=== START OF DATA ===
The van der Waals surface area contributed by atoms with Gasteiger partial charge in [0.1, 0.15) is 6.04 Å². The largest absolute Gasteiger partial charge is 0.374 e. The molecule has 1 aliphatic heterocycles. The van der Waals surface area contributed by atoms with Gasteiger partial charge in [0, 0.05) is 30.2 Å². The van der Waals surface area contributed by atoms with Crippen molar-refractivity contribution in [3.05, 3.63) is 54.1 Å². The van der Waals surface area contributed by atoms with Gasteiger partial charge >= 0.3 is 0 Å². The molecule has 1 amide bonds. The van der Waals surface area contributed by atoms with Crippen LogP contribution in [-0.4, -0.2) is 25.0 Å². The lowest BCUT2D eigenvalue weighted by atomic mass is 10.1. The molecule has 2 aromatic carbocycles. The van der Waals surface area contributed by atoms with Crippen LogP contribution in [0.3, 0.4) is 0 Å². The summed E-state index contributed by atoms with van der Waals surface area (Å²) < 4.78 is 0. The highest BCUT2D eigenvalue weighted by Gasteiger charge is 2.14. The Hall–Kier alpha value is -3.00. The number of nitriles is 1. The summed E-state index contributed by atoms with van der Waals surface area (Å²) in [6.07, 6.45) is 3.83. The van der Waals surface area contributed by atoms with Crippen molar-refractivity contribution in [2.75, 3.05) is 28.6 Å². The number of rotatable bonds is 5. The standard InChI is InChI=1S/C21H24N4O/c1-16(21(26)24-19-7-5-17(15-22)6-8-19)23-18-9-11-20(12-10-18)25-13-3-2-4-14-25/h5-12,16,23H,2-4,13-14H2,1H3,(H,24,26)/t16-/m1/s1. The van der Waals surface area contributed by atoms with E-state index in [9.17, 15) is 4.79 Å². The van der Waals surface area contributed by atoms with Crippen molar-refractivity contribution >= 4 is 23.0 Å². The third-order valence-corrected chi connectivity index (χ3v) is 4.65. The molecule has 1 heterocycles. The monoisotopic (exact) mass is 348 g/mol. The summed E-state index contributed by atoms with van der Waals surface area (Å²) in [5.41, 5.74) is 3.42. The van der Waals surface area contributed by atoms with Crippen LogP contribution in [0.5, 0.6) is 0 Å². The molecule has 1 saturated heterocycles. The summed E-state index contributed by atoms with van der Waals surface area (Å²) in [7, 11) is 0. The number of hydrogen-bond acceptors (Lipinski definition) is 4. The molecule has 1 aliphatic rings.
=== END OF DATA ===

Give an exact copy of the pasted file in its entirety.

The van der Waals surface area contributed by atoms with Gasteiger partial charge in [0.1, 0.15) is 6.04 Å². The largest absolute Gasteiger partial charge is 0.374 e. The molecule has 1 aliphatic heterocycles. The van der Waals surface area contributed by atoms with Gasteiger partial charge in [0, 0.05) is 30.2 Å². The van der Waals surface area contributed by atoms with Crippen molar-refractivity contribution in [3.05, 3.63) is 54.1 Å². The van der Waals surface area contributed by atoms with Gasteiger partial charge >= 0.3 is 0 Å². The molecule has 1 amide bonds. The van der Waals surface area contributed by atoms with Crippen LogP contribution in [-0.4, -0.2) is 25.0 Å². The lowest BCUT2D eigenvalue weighted by atomic mass is 10.1. The molecule has 2 aromatic carbocycles. The van der Waals surface area contributed by atoms with Crippen LogP contribution in [0.3, 0.4) is 0 Å². The summed E-state index contributed by atoms with van der Waals surface area (Å²) < 4.78 is 0. The highest BCUT2D eigenvalue weighted by Gasteiger charge is 2.14. The Hall–Kier alpha value is -3.00. The number of nitriles is 1. The summed E-state index contributed by atoms with van der Waals surface area (Å²) in [6.07, 6.45) is 3.83. The van der Waals surface area contributed by atoms with Crippen molar-refractivity contribution in [2.75, 3.05) is 28.6 Å². The number of rotatable bonds is 5. The standard InChI is InChI=1S/C21H24N4O/c1-16(21(26)24-19-7-5-17(15-22)6-8-19)23-18-9-11-20(12-10-18)25-13-3-2-4-14-25/h5-12,16,23H,2-4,13-14H2,1H3,(H,24,26)/t16-/m1/s1. The van der Waals surface area contributed by atoms with E-state index in [9.17, 15) is 4.79 Å². The van der Waals surface area contributed by atoms with Crippen molar-refractivity contribution >= 4 is 23.0 Å². The third-order valence-corrected chi connectivity index (χ3v) is 4.65. The molecule has 1 heterocycles. The monoisotopic (exact) mass is 348 g/mol. The summed E-state index contributed by atoms with van der Waals surface area (Å²) in [5.41, 5.74) is 3.42. The van der Waals surface area contributed by atoms with Crippen LogP contribution in [0.5, 0.6) is 0 Å². The molecule has 1 saturated heterocycles. The summed E-state index contributed by atoms with van der Waals surface area (Å²) in [7, 11) is 0. The number of hydrogen-bond acceptors (Lipinski definition) is 4. The molecule has 1 aliphatic rings.